The French government has said it will not recognise Catalonia if it declares independence from Spain and such a move will mean expulsion from the EU.
European Affairs Minister Nathalie Loiseau said the crisis following the banned 1 October referendum had to be resolved through dialogue within Spain.
Catalan President Carles Puigdemont is expected to address the regional parliament on Tuesday.
There has been no sign of a compromise being struck with Madrid.
Economic pressure on the pro-independence camp is rising with three more companies expected to discuss moving their offices out of Catalonia on Monday, sources told Reuters news agency.
These are infrastructure firm Abertis, telecoms company Cellnex and property group Inmobiliaria Colonial.
Major lenders Caixabank and Sabadell announced earlier that they were moving their offices out of the region.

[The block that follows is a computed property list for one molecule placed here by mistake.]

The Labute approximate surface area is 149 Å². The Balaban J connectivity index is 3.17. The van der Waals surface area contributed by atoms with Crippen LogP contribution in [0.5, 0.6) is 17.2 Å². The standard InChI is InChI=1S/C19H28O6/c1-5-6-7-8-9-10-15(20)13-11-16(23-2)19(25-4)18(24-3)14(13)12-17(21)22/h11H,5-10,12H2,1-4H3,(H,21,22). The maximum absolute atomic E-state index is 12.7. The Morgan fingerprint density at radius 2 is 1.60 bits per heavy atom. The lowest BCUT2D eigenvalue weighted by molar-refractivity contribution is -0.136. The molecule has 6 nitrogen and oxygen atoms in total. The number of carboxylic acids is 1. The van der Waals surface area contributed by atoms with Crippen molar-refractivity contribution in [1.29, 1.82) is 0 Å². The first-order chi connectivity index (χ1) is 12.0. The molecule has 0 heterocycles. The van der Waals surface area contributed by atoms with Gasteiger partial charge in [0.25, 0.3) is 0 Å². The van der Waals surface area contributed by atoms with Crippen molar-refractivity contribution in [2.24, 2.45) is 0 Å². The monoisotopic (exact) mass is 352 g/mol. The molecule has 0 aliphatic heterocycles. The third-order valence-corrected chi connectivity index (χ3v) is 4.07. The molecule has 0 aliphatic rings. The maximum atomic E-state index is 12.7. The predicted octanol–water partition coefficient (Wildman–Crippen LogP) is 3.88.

The region of Catalonia, home to 7.5 million people in the north-east, is crucial to Spain, which is the EU's fifth-biggest economy and a member of Nato.
In other developments:
Catalonia's High Court asked for Spanish national police to provide extra security at the court building in the event of the Catalan parliament declaring independence; the building is currently guarded by local police
The leader of Spain's Socialist opposition party, Pedro Sanchez, told reporters in Barcelona that his party would back government action if independence was declared unilaterally on Tuesday: "We reach out for dialogue but we'll support the response of the rule of law in the face of any attempt to break social harmony"